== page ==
Elliot Hospital Makes Accommodations for Patient Undergoing Partial Cornea Transplant

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Safety is our top priority—recently, the first Descemet Membrane Endothelial Keratoplasty (DMEK) surgery was performed at Elliot Hospital for the safety of a patient.

DMEK is a partial-thickness cornea transplant procedure. “We remove the thin layer of cells that aren’t working in the patient’s cornea and replace those cells with the graft tissue from a healthy cornea that is one cell layer thick,” Dr. Sara Bozorg, an ophthalmologist at the Medical Eye Center, explains. The Medical Eye Center in Manchester is affiliated with Elliot Health System.

Dr. Bozorg performed the DMEK surgery for the first time at Elliot Hospital after safety concerns were raised for the patient. “The patient wasn’t a good candidate for the surgery at The Elliot’s one-day surgery center because he was more fragile, a little bit older, and had to be in the hospital setting because of several other medical problems. So, instead of saying we couldn’t do the surgery, Elliot Hospital said the surgery could be done there.”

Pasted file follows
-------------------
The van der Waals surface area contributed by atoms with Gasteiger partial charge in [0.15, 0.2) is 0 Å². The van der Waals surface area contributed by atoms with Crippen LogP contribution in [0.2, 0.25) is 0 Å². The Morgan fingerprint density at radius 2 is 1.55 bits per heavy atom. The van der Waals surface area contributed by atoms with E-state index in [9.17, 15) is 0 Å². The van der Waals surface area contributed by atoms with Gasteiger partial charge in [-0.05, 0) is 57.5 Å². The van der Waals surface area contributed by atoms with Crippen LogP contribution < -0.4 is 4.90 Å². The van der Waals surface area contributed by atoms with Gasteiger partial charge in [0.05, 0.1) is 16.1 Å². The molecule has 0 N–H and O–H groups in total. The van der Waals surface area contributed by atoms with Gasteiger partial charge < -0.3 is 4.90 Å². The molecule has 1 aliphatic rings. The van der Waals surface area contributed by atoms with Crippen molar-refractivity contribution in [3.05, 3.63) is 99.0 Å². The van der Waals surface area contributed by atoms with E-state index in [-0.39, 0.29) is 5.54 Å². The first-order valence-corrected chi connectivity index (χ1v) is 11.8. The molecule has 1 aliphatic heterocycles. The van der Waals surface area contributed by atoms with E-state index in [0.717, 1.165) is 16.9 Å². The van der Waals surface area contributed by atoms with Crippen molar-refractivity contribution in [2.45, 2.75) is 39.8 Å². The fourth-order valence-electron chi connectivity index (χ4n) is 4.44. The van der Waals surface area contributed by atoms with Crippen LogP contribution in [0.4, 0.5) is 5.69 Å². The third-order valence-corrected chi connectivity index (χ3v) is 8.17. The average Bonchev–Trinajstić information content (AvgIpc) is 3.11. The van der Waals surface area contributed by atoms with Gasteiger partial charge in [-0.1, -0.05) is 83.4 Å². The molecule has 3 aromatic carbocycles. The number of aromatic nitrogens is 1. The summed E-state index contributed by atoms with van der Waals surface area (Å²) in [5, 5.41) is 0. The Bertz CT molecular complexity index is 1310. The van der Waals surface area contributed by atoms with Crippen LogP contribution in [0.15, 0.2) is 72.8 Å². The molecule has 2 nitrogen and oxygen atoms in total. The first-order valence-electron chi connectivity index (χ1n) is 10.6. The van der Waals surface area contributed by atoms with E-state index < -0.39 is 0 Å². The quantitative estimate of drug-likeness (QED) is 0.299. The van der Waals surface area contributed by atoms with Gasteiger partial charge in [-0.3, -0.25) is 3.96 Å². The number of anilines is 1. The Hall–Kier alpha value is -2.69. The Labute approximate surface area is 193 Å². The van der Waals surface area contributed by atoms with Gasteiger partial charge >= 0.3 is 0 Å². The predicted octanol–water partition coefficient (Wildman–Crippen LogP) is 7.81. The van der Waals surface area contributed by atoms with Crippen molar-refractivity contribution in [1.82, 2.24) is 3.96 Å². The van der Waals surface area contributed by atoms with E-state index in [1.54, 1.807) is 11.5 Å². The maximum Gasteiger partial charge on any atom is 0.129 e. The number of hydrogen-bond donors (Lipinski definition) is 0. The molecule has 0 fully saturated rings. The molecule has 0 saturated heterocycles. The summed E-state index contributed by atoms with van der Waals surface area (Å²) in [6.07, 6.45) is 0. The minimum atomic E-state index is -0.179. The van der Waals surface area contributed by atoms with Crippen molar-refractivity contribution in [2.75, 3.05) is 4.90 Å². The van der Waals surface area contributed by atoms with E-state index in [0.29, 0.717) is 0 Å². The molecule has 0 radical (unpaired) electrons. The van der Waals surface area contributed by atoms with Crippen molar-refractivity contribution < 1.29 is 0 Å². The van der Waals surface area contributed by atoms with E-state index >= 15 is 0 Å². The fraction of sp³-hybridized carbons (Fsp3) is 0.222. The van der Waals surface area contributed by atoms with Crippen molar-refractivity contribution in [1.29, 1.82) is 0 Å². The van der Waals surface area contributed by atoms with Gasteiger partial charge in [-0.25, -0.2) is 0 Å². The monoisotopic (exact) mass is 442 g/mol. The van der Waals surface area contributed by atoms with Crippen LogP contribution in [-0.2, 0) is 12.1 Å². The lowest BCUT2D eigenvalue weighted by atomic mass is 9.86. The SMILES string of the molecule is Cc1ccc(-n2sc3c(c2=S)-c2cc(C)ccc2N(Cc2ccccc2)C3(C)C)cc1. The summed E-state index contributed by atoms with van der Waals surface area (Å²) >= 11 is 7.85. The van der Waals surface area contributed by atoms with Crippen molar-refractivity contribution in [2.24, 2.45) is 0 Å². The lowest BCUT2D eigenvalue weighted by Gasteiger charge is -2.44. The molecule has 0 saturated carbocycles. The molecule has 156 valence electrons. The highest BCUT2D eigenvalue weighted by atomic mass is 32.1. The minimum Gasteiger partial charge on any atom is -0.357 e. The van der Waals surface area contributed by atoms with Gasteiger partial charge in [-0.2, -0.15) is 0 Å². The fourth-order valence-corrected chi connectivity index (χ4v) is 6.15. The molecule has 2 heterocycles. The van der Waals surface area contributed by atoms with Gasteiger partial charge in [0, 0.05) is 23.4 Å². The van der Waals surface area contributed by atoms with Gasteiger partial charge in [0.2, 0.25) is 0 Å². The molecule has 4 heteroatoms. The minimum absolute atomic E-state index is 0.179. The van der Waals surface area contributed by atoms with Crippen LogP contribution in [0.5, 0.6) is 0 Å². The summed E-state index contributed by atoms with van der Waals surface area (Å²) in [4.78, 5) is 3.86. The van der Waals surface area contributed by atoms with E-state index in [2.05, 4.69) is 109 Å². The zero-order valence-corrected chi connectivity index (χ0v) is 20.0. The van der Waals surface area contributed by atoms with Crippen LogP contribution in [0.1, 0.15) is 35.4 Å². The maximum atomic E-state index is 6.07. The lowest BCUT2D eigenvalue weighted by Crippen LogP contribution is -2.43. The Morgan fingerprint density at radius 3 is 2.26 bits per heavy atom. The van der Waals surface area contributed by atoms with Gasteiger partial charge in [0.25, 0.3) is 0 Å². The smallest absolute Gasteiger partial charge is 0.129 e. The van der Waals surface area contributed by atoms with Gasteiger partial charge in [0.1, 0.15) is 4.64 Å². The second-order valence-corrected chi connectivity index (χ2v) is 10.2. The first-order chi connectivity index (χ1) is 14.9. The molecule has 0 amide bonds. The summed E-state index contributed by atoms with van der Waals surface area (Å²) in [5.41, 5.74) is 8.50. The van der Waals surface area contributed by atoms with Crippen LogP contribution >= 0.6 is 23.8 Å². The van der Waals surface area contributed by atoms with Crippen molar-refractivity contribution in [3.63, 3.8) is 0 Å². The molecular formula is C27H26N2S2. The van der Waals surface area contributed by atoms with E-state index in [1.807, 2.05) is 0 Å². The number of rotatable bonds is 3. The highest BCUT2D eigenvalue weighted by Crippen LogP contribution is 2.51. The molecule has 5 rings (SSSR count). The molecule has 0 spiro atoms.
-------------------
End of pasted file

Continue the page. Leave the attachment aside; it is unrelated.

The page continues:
The patient had what’s called cornea edema which causes your cornea to swell and no light to get through the cornea. Dr. Bozorg says it can become very painful. “I think this surgery will really change his lifestyle. He was in a lot of pain and couldn’t see anything,” Dr. Bozorg explains.

Dr. Bozorg says all the staff at The Elliot prepared for the surgery several weeks out to make sure all equipment was ready for the surgery. “I think everyone was excited to see the tissue and to make sure everything went smoothly. We had zero hiccups, which is sometimes rare for any procedure.”

The surgery took a little less than an hour. Following the procedure, the patient had to lie flat on his back for an hour and once it was determined it was safe for him to go home, he was discharged.

Dr. Bozorg says a gas bubble was put into the patient’s eye to float the graft to where it needed to be. That means for at least two days following his surgery, the patient had to lie flat on his back and only got up to eat and use the bathroom. The patient has also been monitored closely by the doctor throughout the healing process.

To qualify for DMEK a patient must have a problem with the last cell layer in the cornea. If a patient has a problem with a different layer of the cornea then they aren’t a candidate for the surgery.

Dr. Bozorg also says the percentage of graft rejection for DMEK is extremely rare, less than 1%. For a regular full thickness cornea transplant it is about 17%. “This surgery is unique because most times patients don’t need any sutures or stitches. Patients also see more clearly within a few weeks, compared to a full thickness cornea transplant,” Dr. Bozorg says.

Caption: Cornea tissue that was placed during the procedure.